Opposition to the Spanish Fork Inland Port speaking out at town hall

The Daily Herald covered Conserve Utah Valley’s public town hall on the proposed Spanish Fork Inland Port last week. UIPA has been working on creating multiple “mini-ports” across the state, with Spanish Fork being one of the intended locations. 

A resolution supporting the port was approved by the Spanish Fork City Council with little consideration for residents’ input. This has been a consistent issue with Port projects, who have been accused of “sketchy” back-room deals starting with the establishment of the first Port in Salt Lake City.   

Photo of warehouses from SLC’s inland port jurisdiction. Photo by Jonny Vasic.

The Spanish Fork Port is concerning to residents for the same reasons Salt Lake City residents had concerns, including air quality, climate change, subsidies for private businesses, and increased traffic from freight trucks.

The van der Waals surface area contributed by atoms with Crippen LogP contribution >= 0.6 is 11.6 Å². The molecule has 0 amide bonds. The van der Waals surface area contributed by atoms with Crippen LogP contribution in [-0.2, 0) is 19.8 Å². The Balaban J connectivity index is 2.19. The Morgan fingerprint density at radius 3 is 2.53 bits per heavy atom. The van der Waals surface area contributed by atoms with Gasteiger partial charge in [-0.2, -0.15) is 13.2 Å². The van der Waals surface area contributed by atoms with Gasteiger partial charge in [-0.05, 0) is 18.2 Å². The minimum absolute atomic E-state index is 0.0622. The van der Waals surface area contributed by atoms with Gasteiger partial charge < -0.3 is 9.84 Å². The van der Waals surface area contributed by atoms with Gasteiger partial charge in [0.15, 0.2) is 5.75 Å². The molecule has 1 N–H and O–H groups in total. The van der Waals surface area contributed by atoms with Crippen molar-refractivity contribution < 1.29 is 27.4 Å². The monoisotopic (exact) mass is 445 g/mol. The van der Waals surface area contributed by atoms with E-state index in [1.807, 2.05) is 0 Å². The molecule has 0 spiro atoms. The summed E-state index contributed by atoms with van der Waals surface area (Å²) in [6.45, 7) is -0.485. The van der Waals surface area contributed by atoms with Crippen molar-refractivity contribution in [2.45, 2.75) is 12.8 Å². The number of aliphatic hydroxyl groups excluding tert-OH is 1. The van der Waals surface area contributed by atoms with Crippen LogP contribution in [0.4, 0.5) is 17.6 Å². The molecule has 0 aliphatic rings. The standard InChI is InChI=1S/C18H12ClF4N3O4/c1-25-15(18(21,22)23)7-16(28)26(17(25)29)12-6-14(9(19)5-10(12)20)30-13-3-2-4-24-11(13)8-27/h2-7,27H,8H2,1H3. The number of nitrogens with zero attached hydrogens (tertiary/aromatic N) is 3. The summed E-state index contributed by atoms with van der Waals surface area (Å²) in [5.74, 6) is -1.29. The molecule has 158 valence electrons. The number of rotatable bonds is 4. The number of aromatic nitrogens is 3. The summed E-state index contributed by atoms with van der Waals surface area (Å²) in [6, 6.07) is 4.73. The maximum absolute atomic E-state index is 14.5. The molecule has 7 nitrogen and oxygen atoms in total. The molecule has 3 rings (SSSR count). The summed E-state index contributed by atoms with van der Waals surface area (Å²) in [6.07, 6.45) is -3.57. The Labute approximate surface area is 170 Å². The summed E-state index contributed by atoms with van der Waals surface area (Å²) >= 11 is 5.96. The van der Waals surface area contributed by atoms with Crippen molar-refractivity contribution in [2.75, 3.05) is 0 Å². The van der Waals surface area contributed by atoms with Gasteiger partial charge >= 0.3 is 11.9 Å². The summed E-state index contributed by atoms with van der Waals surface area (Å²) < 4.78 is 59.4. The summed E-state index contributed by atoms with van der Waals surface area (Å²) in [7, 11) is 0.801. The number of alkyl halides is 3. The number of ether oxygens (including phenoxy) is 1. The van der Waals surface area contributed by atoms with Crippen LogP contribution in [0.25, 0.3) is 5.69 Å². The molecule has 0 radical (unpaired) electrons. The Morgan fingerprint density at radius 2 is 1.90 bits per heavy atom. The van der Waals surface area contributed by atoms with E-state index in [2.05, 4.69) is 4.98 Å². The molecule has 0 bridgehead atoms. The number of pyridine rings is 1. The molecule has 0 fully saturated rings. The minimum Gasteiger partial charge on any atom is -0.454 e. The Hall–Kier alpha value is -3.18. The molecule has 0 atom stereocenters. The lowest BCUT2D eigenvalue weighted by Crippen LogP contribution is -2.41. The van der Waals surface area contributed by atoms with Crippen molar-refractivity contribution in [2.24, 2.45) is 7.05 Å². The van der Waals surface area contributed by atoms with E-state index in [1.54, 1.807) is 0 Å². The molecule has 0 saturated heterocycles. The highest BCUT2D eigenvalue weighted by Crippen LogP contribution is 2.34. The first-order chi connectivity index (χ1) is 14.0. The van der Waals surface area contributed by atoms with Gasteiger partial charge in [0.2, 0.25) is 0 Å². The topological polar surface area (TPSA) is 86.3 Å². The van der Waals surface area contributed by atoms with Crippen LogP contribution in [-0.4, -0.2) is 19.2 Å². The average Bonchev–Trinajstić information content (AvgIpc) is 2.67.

Byron Adams, biology department chair at BYU, raised environmental concerns with the Spanish Fork Port, citing “ozone pollution (in parts per billion), of which the area was found to be in the 94th percentile nationally, and wastewater discharge, of which the area is in the 99th percentile. He also addressed two impacts to the area itself. The first being the soil, which he explained is “highly productive” and some of the best for agricultural production, and secondly the people the development would most impact.”

The transportation sector is a significant source of greenhouse gas emissions, and expanding freight activities in the area would contribute to the region’s carbon footprint. This contradicts efforts and expressed priorities to reduce emissions and combat climate change. 

Utah is a fast changing and growing state, and residents deserve a say in how we change.

Read the Daily Herald coverage here.